His positive Jupiter result - if perchance we wish to consider it, though it was not significant - would be unexpected because Jupiter is extravert. The Gauquelins had found a positive Jupiter-effect for journalists, and these have a very different temperament from imaginative writers. This interesting enigma concerning 20th-century Italian writers could be resolved by the obtaining of more data, easily obtainable from other years of 'Chi è?'
Prof Müller omitted female writers, as he had earlier omitted female physicians: 'because their birth date was politely omitted'14 as he remarked. Let us hope that some Italian investigator will access these, which will make this data-set more interesting.
Müller had obtained a lot more birth-data from this source than had the Gauquelins, and was therefore able to check for any bias. What he found 'eliminates any suspicion of intentional tampering with the data by the Gauquelins., he concluded.'15 Françoise Gauquelin noted, with relief: "This statement is most important for our reputation and for the credibility of our professional results in general."16
There are data for 193 Italian writers up on the CURA site, i.e. those gathered by the Gauquelins, and they score 44 Moon in key sectors, a large 37% excess. Overall, for the 402 Italian writers we saw only a 21% excess. These figures are compatible with the notion of the Gauquelins as having been selective: they don't prove it, but nor do they 'exclude' it. Once again, we don't quite endorse Müller's conclusion.
The Müller data is available here, extracted from his Astro-Forschungs Daten using OCR by S.R.
In 1994 Arno Müller completed his third investigation of the Gauquelin theory, with French physicians' birthdata, and did it conjointly with Professor Suitbert Ertel. They located the follow-up 1972 edition of the same volume of eminent Paris physicians that Michel had used. This new reference-book had a total of 1260 distinguished French doctors, including some of Gauquelin's original data, from which they obtained 915 cases having reliable birth-data.17
Six hundred registration offices in France received letters from him, using the headed notepaper of the 'Institut fur Psychologie der Georg August Universitat, Göttingen', requesting help 'in a study of biorhythms.' Only for those in Michel's original group born in Paris (168) was Müller unable to re-check their birth data: someone would have to live there to do that, he explained. This new total of Academie members had 224 not in MG's original sample.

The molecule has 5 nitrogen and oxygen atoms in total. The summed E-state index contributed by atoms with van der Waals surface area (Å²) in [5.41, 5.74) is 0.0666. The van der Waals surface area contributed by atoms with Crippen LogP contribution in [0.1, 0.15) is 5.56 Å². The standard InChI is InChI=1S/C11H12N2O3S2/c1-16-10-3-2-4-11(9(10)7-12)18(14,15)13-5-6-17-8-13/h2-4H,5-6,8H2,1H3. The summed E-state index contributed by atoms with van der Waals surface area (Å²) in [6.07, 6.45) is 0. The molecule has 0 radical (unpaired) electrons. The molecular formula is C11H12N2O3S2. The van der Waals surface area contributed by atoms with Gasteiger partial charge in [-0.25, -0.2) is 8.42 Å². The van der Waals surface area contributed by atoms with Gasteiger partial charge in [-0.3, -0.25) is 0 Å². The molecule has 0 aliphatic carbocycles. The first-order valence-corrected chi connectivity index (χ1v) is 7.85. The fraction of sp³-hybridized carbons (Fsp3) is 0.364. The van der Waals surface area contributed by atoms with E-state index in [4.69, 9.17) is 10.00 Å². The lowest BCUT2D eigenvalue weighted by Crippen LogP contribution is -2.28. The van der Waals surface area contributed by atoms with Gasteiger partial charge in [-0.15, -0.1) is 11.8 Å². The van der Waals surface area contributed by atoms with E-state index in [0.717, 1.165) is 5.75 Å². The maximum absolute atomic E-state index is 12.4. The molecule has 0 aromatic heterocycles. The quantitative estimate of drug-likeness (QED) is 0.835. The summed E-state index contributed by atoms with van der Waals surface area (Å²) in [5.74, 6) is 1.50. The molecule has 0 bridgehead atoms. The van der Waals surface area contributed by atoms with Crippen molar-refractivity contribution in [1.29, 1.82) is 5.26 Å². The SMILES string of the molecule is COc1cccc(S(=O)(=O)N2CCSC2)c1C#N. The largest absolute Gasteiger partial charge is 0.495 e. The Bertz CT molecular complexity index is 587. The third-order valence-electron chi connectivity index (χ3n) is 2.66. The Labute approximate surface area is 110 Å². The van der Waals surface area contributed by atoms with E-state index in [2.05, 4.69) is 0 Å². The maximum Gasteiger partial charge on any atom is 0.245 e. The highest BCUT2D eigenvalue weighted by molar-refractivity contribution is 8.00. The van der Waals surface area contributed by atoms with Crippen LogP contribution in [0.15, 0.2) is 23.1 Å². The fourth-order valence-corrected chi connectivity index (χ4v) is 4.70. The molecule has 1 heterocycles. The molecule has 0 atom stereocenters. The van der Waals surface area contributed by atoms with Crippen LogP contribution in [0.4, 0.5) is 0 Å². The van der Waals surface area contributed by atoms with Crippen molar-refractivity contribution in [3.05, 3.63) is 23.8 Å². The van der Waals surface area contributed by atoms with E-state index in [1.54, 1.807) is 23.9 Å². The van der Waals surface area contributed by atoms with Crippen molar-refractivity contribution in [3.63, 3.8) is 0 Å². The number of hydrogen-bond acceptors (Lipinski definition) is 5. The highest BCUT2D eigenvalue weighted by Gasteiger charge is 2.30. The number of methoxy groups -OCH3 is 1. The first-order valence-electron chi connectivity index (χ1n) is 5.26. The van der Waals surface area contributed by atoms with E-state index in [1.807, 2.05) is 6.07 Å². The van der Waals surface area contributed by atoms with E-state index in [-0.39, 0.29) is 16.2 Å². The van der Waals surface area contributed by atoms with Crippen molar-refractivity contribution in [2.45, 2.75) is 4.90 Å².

Müller never published his conclusions from this, except in his privately printed Astro-Data Forschung. Françoise's journal Astro-Psychological Problems was then being produced, in which his earlier allegedly-negative result had been published, would he not have wanted to have this positive result there published? Not until the year 2000 - by which time Müller was 70 years old - did an article by Ertel and Ken Irving allude briefly to some results. Alongside a couple of short paragraph, they included the following rather enchanting graph, averring that it was 'From Müller and Ertel, 1994, n=1,083.'
Ertel and Irving explained that:
The aim of that study was to replicate Gauquelin's 1995-1960 planetary correlations, based on the 1939 edition of the Academy's directory (N=576 members), now using the larger 1972 edition with N=915 members.18
In that case, why did their graph use all 1083 physicians? Arno Müller said:
Most of our analysis will use the 915 cases with birth data obtained independently of Gauquelin. But our eminence trend test will include the 168 cases unique to Gauquelin, total 1083.19
Readers can check the above graph, thanks to Suitbert Ertel kindly supplying the original data of 1083 French physicians.20 That data is the same as given in Arno Müller's volume, Astro-Forschungs-Daten.
That data has here been plotted as for the Müller and Irving graph, in 36 sectors and with the data smoothed with a 3-point moving average, where separate dots are the unsmoothed data: and yes, the graph looks the same! 'Key sectors' are highlighted, of rising and culminating for Mars and Saturn, each comprising 4 out of 36 sectors).
A 25% excess of Saturn appeared in the two Key sectors, and that is a powerful result (Chi-squared =14). A weaker 13% excess appeared for Mars (Chi-squared = 4). Using a twelvefold division instead of 36 sectors gives much the same result.
Here Saturn is stronger - as one would traditionally expect from doctors - while Mars is less strong, whereas in his first study it was the other way round. One would have liked some comment from Müller here, as the only person on Planet Earth to have replicated Gauquelin's work and published the results. That is something we will never hear, from that careful but reticent character.
Arno Müller published ten articles about the Gauquelin work, in the Zeitschrift fur Parapsychologie, over the decade 1986 - '96. Why did he never want to publish an account of this massively significant result he obtained, showing a primal polarity between Saturn and Jupiter, totally confirming traditional archetypes? Are not psychologists supposed to be interested in that type of thing? That must remain alas another one of those 'Astro-psychological problems' that are unlikely to be answered anytime soon.
In each of these investigations, Müller went through the data with great care and yet appeared as timidly reluctant to publish or acknowledge a positive result. How renowned his name would be, had he done so! But, he did twice publish his data in full, and therefore his careful replications have helped to establish the birth of a new science.